The hallmarks of a codependent relationship include: poor communication, a lack of boundaries, a deep need for approval and validation, persistent anger, dishonesty and a need to control.

What can we do about codependency?

There is hope for the codependent and that hope comes from understanding. By understanding the unhealthy behaviour and its consequences, they are able to make the necessary changes. Addiction extends into relationships and it is important that family members educate themselves and get an understanding of the addiction cycle.

It is vital to investigate childhood issues, the destructive behaviours in relationships past and present as well as to identify emotions and learn to both feel them and express them.

The goals for the codependent in recovery are to have mutually satisfying relationships, avoid the negative behaviour patterns of the past and to learn to identify their own wants and needs. Put boundaries in place and stick to them. Once the process of recovery begins, one will understand that there is no need to hold on to unhealthy/destructive relationships and your happiness is not based on what others think. You are not responsible for the happiness of others.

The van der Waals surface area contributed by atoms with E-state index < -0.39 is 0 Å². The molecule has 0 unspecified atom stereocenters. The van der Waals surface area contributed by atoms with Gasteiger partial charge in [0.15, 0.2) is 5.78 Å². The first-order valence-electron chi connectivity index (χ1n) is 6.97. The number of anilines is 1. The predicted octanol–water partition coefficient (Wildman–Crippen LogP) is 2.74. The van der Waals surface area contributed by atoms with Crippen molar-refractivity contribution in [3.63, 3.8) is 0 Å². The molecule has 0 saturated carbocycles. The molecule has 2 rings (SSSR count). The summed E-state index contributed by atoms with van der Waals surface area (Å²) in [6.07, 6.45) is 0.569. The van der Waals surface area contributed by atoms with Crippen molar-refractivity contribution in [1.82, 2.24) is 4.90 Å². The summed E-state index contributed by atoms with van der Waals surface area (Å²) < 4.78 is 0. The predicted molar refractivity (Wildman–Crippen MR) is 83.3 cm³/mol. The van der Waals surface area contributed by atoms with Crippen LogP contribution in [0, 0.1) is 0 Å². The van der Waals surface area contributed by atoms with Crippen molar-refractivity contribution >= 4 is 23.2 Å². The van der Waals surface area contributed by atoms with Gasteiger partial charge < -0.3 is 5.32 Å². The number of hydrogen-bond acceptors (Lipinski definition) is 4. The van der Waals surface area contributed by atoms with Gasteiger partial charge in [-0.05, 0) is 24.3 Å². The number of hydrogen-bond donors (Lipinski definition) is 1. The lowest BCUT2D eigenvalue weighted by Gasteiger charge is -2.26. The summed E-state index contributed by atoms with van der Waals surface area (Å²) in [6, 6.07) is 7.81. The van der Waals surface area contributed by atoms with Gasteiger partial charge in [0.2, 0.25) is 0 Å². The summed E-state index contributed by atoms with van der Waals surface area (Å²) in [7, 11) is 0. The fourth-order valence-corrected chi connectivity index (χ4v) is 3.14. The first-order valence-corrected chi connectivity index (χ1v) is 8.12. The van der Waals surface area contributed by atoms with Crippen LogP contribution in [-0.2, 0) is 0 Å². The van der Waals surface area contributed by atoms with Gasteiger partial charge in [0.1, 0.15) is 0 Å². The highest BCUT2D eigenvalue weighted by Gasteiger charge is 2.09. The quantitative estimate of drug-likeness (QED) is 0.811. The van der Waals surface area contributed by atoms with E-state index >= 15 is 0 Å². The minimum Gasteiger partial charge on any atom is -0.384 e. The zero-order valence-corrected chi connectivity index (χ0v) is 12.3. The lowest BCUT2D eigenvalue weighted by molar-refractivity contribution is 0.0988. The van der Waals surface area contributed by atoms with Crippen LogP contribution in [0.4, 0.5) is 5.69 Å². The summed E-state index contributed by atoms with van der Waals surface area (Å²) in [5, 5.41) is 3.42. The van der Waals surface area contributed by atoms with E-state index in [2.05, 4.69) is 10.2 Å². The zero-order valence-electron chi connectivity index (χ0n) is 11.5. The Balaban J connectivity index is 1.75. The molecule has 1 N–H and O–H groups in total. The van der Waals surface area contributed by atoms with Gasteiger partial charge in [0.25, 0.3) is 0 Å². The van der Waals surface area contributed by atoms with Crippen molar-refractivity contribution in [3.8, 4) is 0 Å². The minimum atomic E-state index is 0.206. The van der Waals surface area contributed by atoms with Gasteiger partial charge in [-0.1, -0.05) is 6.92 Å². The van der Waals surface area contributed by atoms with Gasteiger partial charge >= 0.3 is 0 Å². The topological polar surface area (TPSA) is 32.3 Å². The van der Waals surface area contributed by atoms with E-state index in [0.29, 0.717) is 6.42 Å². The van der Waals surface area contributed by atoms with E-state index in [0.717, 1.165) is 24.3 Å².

Sources:

https://www.mentalhealthamerica.net/co-dependency
https://www.psychologytoday.com/us/blog/anxiety-zen/201609/6-signs-codependent-relationship

www.crossroadsrecovery.co.za

+27 012 345 1186 Pretoria

+27 010 597 7784 Johannesburg

Free Addiction Assessment

Book a FREE Confidential Assessment at your nearest Treatment Centre Today.

Johannesburg Admissions: +27 74 895 1043
Pretoria Admissions: +27 82 653 3311
Close

Stories of Recovery

  • The encouragement, love and support from the team at Crossroads allowed me to eventually see that I was worth something - that my life could be turned around and that I could accomplish the things that had long been a forgotten dream.
    Oliver VG
    Read more
  • On the last day of my stint at Crossroads I could only express gratitude towards all who works there. A wise councillor once commented on my question when one is ready for rehab by explaining that when one is ready for rehab, rehab is ready for you.
    Johan B
    Read more
  • I was lost and my soul was broken until I ended up at Crossroads and was introduced to the Twelve Steps. With the help of their excellent staff and amazing support I have recently been clean for 18 months, I could not have done it without them!
    Carla S
    Read more